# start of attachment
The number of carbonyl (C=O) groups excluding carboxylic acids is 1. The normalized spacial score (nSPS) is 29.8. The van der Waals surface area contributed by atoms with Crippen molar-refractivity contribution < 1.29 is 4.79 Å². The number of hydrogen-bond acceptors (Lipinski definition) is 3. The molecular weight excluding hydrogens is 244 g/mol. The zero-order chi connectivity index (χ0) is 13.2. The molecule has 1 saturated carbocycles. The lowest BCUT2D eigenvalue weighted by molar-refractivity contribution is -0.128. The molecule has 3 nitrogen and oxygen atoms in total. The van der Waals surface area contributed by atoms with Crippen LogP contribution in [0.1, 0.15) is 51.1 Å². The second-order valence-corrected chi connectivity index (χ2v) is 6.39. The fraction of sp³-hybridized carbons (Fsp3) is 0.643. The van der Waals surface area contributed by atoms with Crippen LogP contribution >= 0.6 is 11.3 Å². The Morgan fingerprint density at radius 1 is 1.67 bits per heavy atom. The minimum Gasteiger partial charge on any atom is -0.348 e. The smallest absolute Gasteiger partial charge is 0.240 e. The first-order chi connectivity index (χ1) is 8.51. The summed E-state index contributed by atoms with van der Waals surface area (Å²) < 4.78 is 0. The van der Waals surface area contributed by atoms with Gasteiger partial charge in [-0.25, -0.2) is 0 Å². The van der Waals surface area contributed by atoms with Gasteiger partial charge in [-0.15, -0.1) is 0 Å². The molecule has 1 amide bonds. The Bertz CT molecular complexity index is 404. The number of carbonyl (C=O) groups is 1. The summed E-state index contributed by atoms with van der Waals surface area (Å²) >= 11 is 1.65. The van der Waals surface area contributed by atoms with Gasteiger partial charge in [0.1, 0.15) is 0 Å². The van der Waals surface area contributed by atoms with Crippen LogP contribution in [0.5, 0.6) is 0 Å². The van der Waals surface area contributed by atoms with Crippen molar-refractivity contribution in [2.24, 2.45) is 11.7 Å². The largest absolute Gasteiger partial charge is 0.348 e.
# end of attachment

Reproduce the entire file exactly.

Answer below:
The number of carbonyl (C=O) groups excluding carboxylic acids is 1. The normalized spacial score (nSPS) is 29.8. The van der Waals surface area contributed by atoms with Crippen molar-refractivity contribution < 1.29 is 4.79 Å². The number of hydrogen-bond acceptors (Lipinski definition) is 3. The molecular weight excluding hydrogens is 244 g/mol. The zero-order chi connectivity index (χ0) is 13.2. The molecule has 1 saturated carbocycles. The lowest BCUT2D eigenvalue weighted by molar-refractivity contribution is -0.128. The molecule has 3 nitrogen and oxygen atoms in total. The van der Waals surface area contributed by atoms with Crippen LogP contribution in [0.1, 0.15) is 51.1 Å². The second-order valence-corrected chi connectivity index (χ2v) is 6.39. The fraction of sp³-hybridized carbons (Fsp3) is 0.643. The van der Waals surface area contributed by atoms with Crippen LogP contribution >= 0.6 is 11.3 Å². The Morgan fingerprint density at radius 1 is 1.67 bits per heavy atom. The minimum Gasteiger partial charge on any atom is -0.348 e. The smallest absolute Gasteiger partial charge is 0.240 e. The first-order chi connectivity index (χ1) is 8.51. The summed E-state index contributed by atoms with van der Waals surface area (Å²) < 4.78 is 0. The van der Waals surface area contributed by atoms with Gasteiger partial charge in [-0.25, -0.2) is 0 Å². The van der Waals surface area contributed by atoms with Gasteiger partial charge in [-0.15, -0.1) is 0 Å². The molecule has 1 amide bonds. The Bertz CT molecular complexity index is 404. The number of carbonyl (C=O) groups is 1. The summed E-state index contributed by atoms with van der Waals surface area (Å²) >= 11 is 1.65. The van der Waals surface area contributed by atoms with Gasteiger partial charge in [0.1, 0.15) is 0 Å². The van der Waals surface area contributed by atoms with Crippen LogP contribution in [0.5, 0.6) is 0 Å². The van der Waals surface area contributed by atoms with Crippen molar-refractivity contribution in [2.24, 2.45) is 11.7 Å². The largest absolute Gasteiger partial charge is 0.348 e.